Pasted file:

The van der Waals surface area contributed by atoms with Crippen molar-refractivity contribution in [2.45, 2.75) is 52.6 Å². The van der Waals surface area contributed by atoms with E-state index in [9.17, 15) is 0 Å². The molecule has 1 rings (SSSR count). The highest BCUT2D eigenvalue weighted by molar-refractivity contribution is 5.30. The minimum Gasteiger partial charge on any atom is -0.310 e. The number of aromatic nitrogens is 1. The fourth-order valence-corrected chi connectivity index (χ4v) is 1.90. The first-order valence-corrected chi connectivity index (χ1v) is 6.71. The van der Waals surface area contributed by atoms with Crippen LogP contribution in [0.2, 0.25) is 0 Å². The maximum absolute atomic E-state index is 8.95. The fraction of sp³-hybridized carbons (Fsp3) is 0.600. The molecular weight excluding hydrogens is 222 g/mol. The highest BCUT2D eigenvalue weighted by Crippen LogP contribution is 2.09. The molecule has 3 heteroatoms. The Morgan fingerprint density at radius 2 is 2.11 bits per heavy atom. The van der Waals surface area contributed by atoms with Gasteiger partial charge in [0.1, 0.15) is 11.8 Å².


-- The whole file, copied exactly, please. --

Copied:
The van der Waals surface area contributed by atoms with Crippen molar-refractivity contribution in [2.45, 2.75) is 52.6 Å². The van der Waals surface area contributed by atoms with E-state index in [9.17, 15) is 0 Å². The molecule has 1 rings (SSSR count). The highest BCUT2D eigenvalue weighted by molar-refractivity contribution is 5.30. The minimum Gasteiger partial charge on any atom is -0.310 e. The number of aromatic nitrogens is 1. The fourth-order valence-corrected chi connectivity index (χ4v) is 1.90. The first-order valence-corrected chi connectivity index (χ1v) is 6.71. The van der Waals surface area contributed by atoms with Crippen LogP contribution in [0.2, 0.25) is 0 Å². The maximum absolute atomic E-state index is 8.95. The fraction of sp³-hybridized carbons (Fsp3) is 0.600. The molecular weight excluding hydrogens is 222 g/mol. The highest BCUT2D eigenvalue weighted by Crippen LogP contribution is 2.09. The molecule has 3 heteroatoms. The Morgan fingerprint density at radius 2 is 2.11 bits per heavy atom. The van der Waals surface area contributed by atoms with Gasteiger partial charge in [0.1, 0.15) is 11.8 Å².